Edward Cave

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Standard Name: Cave, Edward
Used Form: Mr Urban
Used Form: Sylvanus Urban

Connections

Connections Sort descending Author name Excerpt
Family and Intimate relationships Jane Cave
He then began writing An Epistle to the Inhabitants of Gillingham, in the county of Dorset: wherein is a looking-glass for the faithful, which he did not finish until 1781, by which time he...
Family and Intimate relationships Anne Katharine Elwood
AKE 's maternal grandmother, Mary (Jacob) Barrett , was a Kentish woman who had been a friend of the bluestocking Elizabeth Carter , while her husband belonged (possibly through her) to Carter's literary circle, and...
Friends, Associates Jane Brereton
In her youth JB knew Thomas Beach, who grew up at Wrexham, in the same district as herself (and later joined in the same verse exchanges in the Gentleman's Magazine), and probably...
Friends, Associates Mary Masters
Among the households where she lived were those of Elizabeth Carter (who sometimes read her work and discussed it with her) and of Edward Cave (the proprietor of the Gentleman's Magazine). It was Carter...
Intertextuality and Influence Jane Brereton
Cave seems thus to have inspired JB to write the second major poem in her publication of October 1735—Merlin: A Poem . . . To which is added, The Royal Hermitage: A Poem—though...
Leisure and Society Elizabeth Carter
Joseph Highmore painted EC in about 1738, holding a book in her hand and about to be crowned with a laurel wreath. This picture seems to be related to Samuel Johnson 's poem To Eliza...
Occupation Elizabeth Carter
Her connection with the Gentleman's Magazine was nothing like a modern job with set hours, duties, and remuneration. Edward Cave , its founder and proprietor, was her father's friend; she had submitted poetry to the...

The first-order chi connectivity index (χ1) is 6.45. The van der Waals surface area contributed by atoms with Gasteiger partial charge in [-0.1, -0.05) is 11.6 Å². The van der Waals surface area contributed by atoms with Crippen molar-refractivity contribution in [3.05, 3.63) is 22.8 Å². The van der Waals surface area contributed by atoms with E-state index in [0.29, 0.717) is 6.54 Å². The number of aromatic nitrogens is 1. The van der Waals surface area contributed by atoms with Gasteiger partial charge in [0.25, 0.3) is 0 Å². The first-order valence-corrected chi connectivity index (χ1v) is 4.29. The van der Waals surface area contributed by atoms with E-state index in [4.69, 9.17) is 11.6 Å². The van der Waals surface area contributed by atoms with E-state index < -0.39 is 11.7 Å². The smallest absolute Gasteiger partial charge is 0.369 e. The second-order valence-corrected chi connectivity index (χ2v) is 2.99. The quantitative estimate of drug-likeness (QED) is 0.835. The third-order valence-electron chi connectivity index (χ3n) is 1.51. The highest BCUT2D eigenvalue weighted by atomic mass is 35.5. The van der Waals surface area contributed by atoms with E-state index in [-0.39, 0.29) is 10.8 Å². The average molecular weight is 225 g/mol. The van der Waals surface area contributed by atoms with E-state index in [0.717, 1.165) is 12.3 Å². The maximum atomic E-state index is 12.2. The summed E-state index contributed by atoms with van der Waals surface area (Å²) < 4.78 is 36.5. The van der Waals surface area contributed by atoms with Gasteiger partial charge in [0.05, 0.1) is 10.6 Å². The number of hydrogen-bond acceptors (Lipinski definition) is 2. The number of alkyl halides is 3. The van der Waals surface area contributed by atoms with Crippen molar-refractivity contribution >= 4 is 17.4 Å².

Publishing Mary Masters
The Gentleman's Magazine published, with her name, a poem by MM together with her self-defence (addressed to the editor, Sylvanus Urban ) against an attack in the London Magazine.
Gentleman’s Magazine. Various publishers.
9 (1739): 154
Carlson, Carl Lennart. The First Magazine. Brown University Press, 1938.
257
Publishing Elizabeth Carter
EC issued, through Cave , in a small number of copies intended purely for friends and patrons, a slim quarto bearing her name: Poems upon Particular Occasions.
Myers, Sylvia Harcstark. The Bluestocking Circle: Women, Friendship, and the Life of the Mind in Eighteenth-Century England. Clarendon, 1990.
51
Bigold, Melanie. Emails to Isobel Grundy about Trotter, Carter, and Rowe.
Publishing Mary Masters
This volume was printed for the Author. Its 833 subscribers (for 903 copies)
Fleeman, John David, and James McLaverty. A Bibliography of the Works of Samuel Johnson. Clarendon Press, 2000.
1: 409-10
included Samuel Johnson , Mrs Gardiner of Snow-Hill, Thomas Birch , a John Cockburne who may well have...
Publishing Mary Barber
She had sent the poem nearly two years before this in a letter to Edward Cave .
Publishing Fidelia
Fidelia reappeared unmistakably in the Gentleman's Magazine with Fidelia to Sylvanus Urban, a verse epistle in her former jaunty style to the magazine's proprietor, Edward Cave.
Gentleman’s Magazine. Various publishers.
5 (1735): 159
Publishing Jane Brereton
In the Gentleman's Magazine, Edward Cave announced his competition for a poem on the busts of British worthies set up in Queen Caroline 's Cave or Grotto at Richmond.
Gentleman’s Magazine. Various publishers.
3 (1733): 208
Publishing Fidelia
In the same Gentleman's Magazine issue that suggested she might be nothing but a disguise for the editor , appeared Fidelia 's To the unknown Gent [sic] who signs Sylvius.
Gentleman’s Magazine. Various publishers.
5 (1735): 215
Publishing Jane Brereton
Edward Cave (for whom JB had been a regular contributor) posthumously published, by subscription, her Poems on Several Occasions . . . with Letters to her Friends, bearing the date of 1744.
Both The...

Timeline

January 1731
Edward Cave published the first number of The Gentleman's Magazine: the first monthly periodical and longest-running British literary journal.
July 1734
The Gentleman's Magazine offered a prize for the best poem on the Four Last Things, or on one of them (Death, Judgement, Heaven, or Hell).